editions of papers that had cost them nothing. When, however, they had reason to apprehend that the genuine memoirs and other works of Franklin, as written and corrected by himself, would be brought forward in a manner suitable to their importance, and the dignified rank of the author, in the political and literary world, invidious reports were sent abroad, and circulated with uncommon diligence, asserting that all the literary remains of Dr. Franklin had been purchased at an enormous rate by the British ministry, who (mirabile dictu) it seems were more afraid of this arsenal of paper than of the power of France, with all her numerous resources and auxiliaries. This convenient tale, absurd as it was, found reporters both in Europe and in the United States, who bruited it about with so much art, as to make many who were unacquainted with the legatee of the manuscripts, believe it to be true, and to lament feelingly, that such inestimable productions should be suppressed, and lost for ever, through the cupidity of the person to whom they were bequeathed. Provoking as the story was, the party whom it most affected, and whose interests it was designed to injure, felt too much of the conscia mens recti ti do otherwise than treat the ridiculous invention with contempt, from a persuasion that the refutation of an improbable falsehood is beneath the dignity of truth. He therefore endured the opprobrium without complaint, and even suffered it to be repeated without being goaded into an explanation; contentedly waiting for the time when he might best fulfil his duty, and shame his calumniators. That period has at length arrived, and the world will now see whether an enlightened government could be weak enough to be frightened by the posthumous works of a philosopher; or whether a man of integrity, bred under Franklin, bearing his name, and entrusted with his confidence, could be bribed into an act of treachery to his memory,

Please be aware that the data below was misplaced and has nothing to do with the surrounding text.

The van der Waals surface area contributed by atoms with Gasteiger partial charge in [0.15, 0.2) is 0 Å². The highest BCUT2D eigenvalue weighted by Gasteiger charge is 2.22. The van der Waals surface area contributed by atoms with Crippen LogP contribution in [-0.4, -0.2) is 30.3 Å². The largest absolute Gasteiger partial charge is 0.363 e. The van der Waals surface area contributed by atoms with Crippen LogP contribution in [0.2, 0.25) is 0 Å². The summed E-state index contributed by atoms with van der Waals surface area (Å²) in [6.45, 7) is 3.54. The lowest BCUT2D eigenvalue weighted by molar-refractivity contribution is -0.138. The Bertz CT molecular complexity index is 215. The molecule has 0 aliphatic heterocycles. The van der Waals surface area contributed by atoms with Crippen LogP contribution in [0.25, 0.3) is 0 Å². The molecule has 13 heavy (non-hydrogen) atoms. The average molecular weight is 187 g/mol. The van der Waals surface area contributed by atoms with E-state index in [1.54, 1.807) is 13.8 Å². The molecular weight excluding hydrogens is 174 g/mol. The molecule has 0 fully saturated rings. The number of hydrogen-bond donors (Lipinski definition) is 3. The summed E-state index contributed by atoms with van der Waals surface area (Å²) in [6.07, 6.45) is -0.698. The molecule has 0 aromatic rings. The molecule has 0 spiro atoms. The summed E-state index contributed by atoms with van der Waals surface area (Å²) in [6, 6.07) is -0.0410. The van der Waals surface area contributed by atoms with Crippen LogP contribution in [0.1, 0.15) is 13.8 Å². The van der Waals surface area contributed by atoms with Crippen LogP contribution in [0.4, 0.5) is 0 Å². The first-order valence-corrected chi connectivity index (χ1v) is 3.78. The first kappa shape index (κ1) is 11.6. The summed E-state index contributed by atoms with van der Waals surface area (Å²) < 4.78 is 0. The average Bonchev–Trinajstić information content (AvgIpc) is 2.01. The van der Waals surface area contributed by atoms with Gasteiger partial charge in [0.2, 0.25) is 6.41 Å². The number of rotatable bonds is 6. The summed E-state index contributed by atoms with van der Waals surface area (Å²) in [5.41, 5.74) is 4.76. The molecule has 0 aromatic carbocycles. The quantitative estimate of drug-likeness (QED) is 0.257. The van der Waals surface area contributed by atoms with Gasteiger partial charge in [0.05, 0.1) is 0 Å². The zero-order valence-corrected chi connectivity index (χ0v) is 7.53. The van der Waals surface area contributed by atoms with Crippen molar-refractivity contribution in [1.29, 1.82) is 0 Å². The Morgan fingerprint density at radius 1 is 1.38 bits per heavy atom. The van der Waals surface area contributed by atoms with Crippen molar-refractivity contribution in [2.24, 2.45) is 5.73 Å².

of the present collection it remains to be observed, that the only portion which has hitherto appeared in any form, is the first fasciculus of the Memoirs of Dr. Franklin, extending from his birth to the year 1757, forming one bundred and seventy-five pages only of the present volume. But even what has formerly been printed of this part, can scarcely lay any claim to originality, since the English edition is no more than a translation from the French, which of itself is a professed version of a transcription; so that the metamorphoses of. this interesting piece of biography, may be said to resemble the fate of Milton's epic poem, which a French Abbé paraphrased into inflated prose, and which an English writer, ignorant of its origin, turned back again under the same double disguise into its native language.

Admitting, however, that the small portion of the memoir given to the world, is substantially correct in the materials of the narrative, the present publication of it must be infinitely more estimable by being printed literally from the original autograph.

It is much to be regretted, that Dr. Franklin was not enabled, by his numerous avocations and the infirmities of old age, to complete the narrative of his life in his own inimitable manner. That he intended to have done this is certain, from bis correspondence, as well as from the parts in continuation of the memoir which are now for the first time commudicated to the world. But the convulsed state of things during the American revolution, the lively concern which he had in that event, and his multiplied public engagements, after contributing to the establishment of the independence of his country, prevented him from indulging bis own inclinations and complying with the earnest desire of his numerous friends.

Upon the Editor, therefore, has devolved the task of filling up the chasms in the best manner that he could, from the let.